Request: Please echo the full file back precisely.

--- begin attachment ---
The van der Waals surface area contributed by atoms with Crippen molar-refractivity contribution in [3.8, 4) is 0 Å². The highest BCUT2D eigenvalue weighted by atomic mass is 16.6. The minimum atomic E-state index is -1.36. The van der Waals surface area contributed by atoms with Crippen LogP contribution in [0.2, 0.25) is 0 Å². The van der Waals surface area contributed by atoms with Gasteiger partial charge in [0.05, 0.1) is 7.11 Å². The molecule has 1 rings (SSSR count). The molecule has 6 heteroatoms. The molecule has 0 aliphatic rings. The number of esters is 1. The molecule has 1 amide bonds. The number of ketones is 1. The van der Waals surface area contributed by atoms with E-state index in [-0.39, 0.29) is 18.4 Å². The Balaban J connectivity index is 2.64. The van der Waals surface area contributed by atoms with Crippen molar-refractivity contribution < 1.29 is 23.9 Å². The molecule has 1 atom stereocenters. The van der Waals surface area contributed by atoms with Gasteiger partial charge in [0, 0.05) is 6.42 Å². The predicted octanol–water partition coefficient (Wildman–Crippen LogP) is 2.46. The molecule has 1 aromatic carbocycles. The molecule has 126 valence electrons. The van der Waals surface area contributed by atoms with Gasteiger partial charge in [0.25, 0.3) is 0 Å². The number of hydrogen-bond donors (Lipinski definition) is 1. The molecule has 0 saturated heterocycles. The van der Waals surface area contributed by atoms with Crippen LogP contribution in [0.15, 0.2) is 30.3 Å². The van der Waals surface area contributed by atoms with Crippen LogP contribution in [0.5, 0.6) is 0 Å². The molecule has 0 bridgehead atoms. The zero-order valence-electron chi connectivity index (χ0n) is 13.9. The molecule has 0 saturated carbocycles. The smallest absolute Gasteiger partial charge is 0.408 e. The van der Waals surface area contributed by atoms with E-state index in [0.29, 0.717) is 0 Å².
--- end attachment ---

The van der Waals surface area contributed by atoms with Crippen molar-refractivity contribution in [3.8, 4) is 0 Å². The highest BCUT2D eigenvalue weighted by atomic mass is 16.6. The minimum atomic E-state index is -1.36. The van der Waals surface area contributed by atoms with Crippen LogP contribution in [0.2, 0.25) is 0 Å². The van der Waals surface area contributed by atoms with Gasteiger partial charge in [0.05, 0.1) is 7.11 Å². The molecule has 1 rings (SSSR count). The molecule has 6 heteroatoms. The molecule has 0 aliphatic rings. The number of esters is 1. The molecule has 1 amide bonds. The number of ketones is 1. The van der Waals surface area contributed by atoms with E-state index in [-0.39, 0.29) is 18.4 Å². The Balaban J connectivity index is 2.64. The van der Waals surface area contributed by atoms with Crippen molar-refractivity contribution < 1.29 is 23.9 Å². The molecule has 1 atom stereocenters. The van der Waals surface area contributed by atoms with Gasteiger partial charge in [0, 0.05) is 6.42 Å². The predicted octanol–water partition coefficient (Wildman–Crippen LogP) is 2.46. The molecule has 1 aromatic carbocycles. The molecule has 126 valence electrons. The van der Waals surface area contributed by atoms with Gasteiger partial charge in [0.25, 0.3) is 0 Å². The number of hydrogen-bond donors (Lipinski definition) is 1. The molecule has 0 saturated heterocycles. The van der Waals surface area contributed by atoms with Crippen LogP contribution in [0.15, 0.2) is 30.3 Å². The van der Waals surface area contributed by atoms with Crippen LogP contribution in [0.5, 0.6) is 0 Å². The molecule has 0 bridgehead atoms. The zero-order valence-electron chi connectivity index (χ0n) is 13.9. The molecule has 0 saturated carbocycles. The smallest absolute Gasteiger partial charge is 0.408 e. The van der Waals surface area contributed by atoms with E-state index in [0.29, 0.717) is 0 Å².